Wednesday, 4 October 2017

Rise And Shine!

Many of my shoes over the years have been inexpensive fabric, plastic or pseudo-leather. MY diminutive stature and Essex heritage also meant that I have a great fondness for vertiginous heels. A year ago the physio said my knee problems would be greatly improved with a pair of decent lace-up leather flatties. 
I went out and purchased some lovely green Clark's 'Hamble' brogues. These normally cost around £60 [I got 20% off as it was Black Friday] Since then I picked up a virtually new pair of lighter brown Hambles in a CS for £4, and a similar pair, with a small heel in darker brown for £5. Both pairs had no wear at all. Dress code at school means wearing 'proper' shoes - so these are ideal.
Similarly Bob has some formal 'Oxfords' in black and brown. He has rather large feet, and these shoes cost a lot of money [and they never appear 'as new' in CS shops!]
If you are paying around £50 for something, it deserves some TLC now and then. The wet weather, and walking across damp grass has dulled the shine. So last week I lined them all up and treated them to some proper spit'n'polish. This is the way Grandad taught me to clean my shoes before I joined the Brownies. You can find a wonderful explanation and helpful tips on the British Legion site here. I freely admit that I do not go for the full mirror shine - which can take around 2 hours work per pair. I am more concerned to remove surface mud and bring a little gleam to my toecaps.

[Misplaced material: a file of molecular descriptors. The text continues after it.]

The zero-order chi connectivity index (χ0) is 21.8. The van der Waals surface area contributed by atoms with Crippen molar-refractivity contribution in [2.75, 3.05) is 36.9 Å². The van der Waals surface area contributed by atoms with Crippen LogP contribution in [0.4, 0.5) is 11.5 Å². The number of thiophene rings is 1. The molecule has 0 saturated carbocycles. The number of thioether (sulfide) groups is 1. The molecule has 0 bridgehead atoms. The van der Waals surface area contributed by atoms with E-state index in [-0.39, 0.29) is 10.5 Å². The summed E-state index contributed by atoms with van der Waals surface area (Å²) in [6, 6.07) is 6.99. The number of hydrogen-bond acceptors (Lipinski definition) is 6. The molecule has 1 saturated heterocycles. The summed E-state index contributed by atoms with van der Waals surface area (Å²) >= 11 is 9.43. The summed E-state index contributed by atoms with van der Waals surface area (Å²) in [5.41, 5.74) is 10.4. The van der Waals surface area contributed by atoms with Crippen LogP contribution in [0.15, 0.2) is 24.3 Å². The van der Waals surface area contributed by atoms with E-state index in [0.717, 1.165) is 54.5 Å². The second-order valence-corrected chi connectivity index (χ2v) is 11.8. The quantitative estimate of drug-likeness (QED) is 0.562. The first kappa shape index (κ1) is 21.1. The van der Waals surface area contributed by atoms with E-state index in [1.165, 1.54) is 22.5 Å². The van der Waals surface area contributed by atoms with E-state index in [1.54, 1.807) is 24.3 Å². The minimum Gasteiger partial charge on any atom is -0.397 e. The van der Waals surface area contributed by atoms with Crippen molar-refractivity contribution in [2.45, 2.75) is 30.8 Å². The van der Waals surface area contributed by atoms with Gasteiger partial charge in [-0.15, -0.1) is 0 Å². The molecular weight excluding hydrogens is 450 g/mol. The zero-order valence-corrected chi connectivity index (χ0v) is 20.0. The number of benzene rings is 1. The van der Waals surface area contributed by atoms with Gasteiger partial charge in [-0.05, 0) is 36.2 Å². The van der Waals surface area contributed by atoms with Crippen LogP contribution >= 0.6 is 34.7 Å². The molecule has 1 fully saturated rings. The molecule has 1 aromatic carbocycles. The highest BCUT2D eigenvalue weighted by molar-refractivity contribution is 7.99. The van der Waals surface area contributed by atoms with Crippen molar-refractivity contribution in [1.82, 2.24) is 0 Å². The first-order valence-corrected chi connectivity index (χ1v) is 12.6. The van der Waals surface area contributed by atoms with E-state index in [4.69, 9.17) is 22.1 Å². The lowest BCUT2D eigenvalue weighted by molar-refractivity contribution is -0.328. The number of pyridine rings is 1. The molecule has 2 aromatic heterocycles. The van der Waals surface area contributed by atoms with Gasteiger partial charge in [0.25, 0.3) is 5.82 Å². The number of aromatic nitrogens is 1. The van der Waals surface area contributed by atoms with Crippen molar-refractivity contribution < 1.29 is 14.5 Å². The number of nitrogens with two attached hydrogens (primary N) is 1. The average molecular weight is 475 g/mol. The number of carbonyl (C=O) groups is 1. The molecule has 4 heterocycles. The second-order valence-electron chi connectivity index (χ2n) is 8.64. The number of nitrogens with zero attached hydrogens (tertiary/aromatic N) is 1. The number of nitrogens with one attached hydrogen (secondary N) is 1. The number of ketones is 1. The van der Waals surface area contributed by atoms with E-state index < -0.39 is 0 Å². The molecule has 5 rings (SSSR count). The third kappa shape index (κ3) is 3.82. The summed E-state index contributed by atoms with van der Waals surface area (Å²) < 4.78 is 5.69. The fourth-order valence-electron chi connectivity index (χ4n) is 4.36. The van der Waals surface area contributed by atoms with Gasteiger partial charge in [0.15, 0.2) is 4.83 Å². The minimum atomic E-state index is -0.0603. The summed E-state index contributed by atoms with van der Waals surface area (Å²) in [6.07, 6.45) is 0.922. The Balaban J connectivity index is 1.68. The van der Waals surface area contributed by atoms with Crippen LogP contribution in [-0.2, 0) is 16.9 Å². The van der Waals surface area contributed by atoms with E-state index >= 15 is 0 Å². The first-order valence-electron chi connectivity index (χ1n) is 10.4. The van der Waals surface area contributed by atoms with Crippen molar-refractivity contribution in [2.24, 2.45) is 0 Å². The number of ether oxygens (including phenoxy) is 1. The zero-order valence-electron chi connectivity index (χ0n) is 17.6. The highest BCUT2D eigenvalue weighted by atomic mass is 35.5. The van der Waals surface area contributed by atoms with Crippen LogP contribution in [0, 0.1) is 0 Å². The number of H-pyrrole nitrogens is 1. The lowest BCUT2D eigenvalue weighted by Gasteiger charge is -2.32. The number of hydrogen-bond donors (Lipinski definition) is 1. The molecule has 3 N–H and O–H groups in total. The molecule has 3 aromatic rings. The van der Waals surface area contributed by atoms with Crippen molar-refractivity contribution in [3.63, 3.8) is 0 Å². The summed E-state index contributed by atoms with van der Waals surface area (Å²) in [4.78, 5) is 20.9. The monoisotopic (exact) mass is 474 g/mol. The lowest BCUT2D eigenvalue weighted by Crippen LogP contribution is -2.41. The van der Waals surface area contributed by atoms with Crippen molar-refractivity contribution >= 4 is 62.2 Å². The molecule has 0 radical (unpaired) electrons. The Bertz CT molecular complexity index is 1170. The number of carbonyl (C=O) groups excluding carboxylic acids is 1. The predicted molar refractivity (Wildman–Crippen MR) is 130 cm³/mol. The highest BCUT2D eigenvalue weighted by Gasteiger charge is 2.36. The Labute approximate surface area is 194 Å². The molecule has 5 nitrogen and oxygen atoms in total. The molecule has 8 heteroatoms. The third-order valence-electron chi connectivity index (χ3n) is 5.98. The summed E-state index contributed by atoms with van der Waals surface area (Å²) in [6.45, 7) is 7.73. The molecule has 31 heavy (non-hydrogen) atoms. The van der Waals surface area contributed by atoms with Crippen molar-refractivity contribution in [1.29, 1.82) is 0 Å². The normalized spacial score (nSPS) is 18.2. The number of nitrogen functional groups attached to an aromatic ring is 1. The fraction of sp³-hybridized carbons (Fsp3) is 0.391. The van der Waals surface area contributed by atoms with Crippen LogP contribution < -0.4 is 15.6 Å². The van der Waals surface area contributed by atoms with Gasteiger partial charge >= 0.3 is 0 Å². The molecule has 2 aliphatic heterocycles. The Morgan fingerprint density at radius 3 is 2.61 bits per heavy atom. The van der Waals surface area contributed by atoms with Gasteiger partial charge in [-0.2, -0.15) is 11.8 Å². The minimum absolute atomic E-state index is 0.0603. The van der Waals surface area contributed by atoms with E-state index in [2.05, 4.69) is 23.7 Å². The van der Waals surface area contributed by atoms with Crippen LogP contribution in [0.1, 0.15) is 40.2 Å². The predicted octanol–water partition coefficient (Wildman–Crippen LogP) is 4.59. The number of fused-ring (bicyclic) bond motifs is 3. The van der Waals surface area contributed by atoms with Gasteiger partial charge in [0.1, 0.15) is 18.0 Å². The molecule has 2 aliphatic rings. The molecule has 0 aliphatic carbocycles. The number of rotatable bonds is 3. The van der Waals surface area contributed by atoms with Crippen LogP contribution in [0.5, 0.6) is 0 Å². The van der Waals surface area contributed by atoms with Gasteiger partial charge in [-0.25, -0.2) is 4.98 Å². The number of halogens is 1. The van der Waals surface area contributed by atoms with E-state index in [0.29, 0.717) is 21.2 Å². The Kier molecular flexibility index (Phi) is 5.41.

But even a small amount of occasional attention will 'feed' the leather, smarten the appearance and prolong the life of the shoes thus saving money, and helping the planet. An inexpensive tin of shoe polish lasts ages [but I am still hunting down some appropriate green polish- those ones are currently being buffed up with the 'neutral' cream which feeds the hide, doesn't produce much shine at all]
How often do you polish your shoes? 
Are yours synthetic ones you can just wipe with a damp cloth? 
Is a biscuit tin under the sink, containing polish, brushes and dusters a thing of the past, nowadays only owned by members of the Armed Forces [present and past], uniformed youth organisations, and middle aged housewives?


  1. Hi! Ooh, you were lucky finding those Hambles in a CS! I bought some lovely neutral polish from the Shoe mender/shoe shop in Northumberland. It is made by an Irish family firm and is huge! I bought it to use on my teal Dr Martens boots (which are still going strong 3+years later!) which have scuffle marks on the toes. I do wish I'd done it immediately though. I've used it on other shoes too.
    Do you really spit on them and then rub?x

  2. It's very rare for you to make a spelling mistake, unless you are in fact moderately famous!.
    We have a large Tupperware container under the kitchen sink with dusters, shoe polish and so on, although nowadays I'm in Wellington boots a lot of the time.

    1. Oh well spotted! Error now corrected. I am not aware of any statues [diminutive or otherwise] Does one have to be dead to get a statue? I am trying to think of a living person who has one...

  3. How often do you clean your shoes? *Hangs head in shame*

    1. Not as often as I should. Last time was June I think!

  4. You do post some interesting links, I've always wondered how army personnel get that mirror shine! I won't be aiming for that, just a normal polish is enough for me. My dad cleaned his shoes every night and taught us to do our own. While I don't do mine that often I certainly have a plastic box with brushes, polish and dusters. I use a beeswax based polish from Chainbridge Farm, it's the best I've ever found.


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